Have a great yearly project planning day.

daisy g said...

I like that you have divided up your goals into a manageable few for each month. That makes it doable. We share many future goals, such as bee keeping and feeding the family with home-grown food.
Right now, we are kind of on a holding pattern, so my goal setting will have to wait until we sell our home and relocate to NC. I do have some veg growing now, including carrots, beets, lettuce, kale, broccoli, tat soi, eggplant and tomatoes. It feels good each and every time we are able to pick something from the garden to enjoy at a meal. That's all the motivation I need to keep on doing it.
Enjoy the journey, girl!

Anonymous said...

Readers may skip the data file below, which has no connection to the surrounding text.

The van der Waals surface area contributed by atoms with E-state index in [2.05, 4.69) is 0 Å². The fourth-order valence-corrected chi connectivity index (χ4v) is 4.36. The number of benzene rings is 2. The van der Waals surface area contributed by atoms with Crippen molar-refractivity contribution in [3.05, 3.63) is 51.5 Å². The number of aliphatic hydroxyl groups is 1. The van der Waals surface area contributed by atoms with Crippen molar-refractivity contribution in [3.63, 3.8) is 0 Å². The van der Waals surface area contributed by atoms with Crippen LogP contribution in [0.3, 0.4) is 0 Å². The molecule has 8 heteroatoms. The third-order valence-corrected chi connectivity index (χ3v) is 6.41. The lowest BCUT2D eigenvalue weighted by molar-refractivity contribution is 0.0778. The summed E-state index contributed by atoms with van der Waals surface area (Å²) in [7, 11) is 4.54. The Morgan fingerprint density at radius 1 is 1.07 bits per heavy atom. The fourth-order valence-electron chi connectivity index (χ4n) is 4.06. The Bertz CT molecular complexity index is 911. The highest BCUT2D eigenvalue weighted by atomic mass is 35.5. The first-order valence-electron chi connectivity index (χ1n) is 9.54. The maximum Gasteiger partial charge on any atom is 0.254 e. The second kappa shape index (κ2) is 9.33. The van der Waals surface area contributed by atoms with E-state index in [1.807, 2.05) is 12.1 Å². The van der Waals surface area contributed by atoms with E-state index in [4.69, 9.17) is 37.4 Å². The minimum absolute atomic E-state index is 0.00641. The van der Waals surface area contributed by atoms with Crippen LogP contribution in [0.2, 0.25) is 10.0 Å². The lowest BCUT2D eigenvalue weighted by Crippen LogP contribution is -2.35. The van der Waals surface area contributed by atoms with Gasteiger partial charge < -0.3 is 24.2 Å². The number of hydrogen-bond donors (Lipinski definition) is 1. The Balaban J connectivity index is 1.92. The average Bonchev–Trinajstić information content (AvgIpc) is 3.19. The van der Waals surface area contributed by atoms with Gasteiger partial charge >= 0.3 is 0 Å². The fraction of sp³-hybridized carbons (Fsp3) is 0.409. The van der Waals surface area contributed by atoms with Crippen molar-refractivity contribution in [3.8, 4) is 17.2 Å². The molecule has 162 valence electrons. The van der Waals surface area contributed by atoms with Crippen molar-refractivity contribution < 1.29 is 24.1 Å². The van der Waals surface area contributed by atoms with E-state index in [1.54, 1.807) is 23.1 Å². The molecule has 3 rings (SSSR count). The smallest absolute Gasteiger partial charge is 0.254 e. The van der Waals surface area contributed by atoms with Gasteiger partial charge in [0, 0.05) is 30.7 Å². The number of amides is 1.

I just re-read a British gardening magazine I got for Christmas and there was an article that said if you have anything in your garden that makes you feel like it is nothing but a nasty chore to attend to, then you should get rid of it and replace it with something more pleasing to you. I know this sounds like common sense but it made me realize I absolutely hate the 8 rhodies that were here when I moved in. The colors don't go with the rest of my plantings so when they bloom, they stand out like a sore thumb and they are too large for me to take care of. They are going- all 8 of them and I am replacing them with blueberry bushes. My husband loves blueberries so this will be a much better use of space. This will be work to remove them but it will be worth it in the long run and less maintenance in the future (I hope). I like replacing with edibles. That is my number one gardening goal for this year. Otherwise, my time will be spent helping my son with the home/garden he just purchased.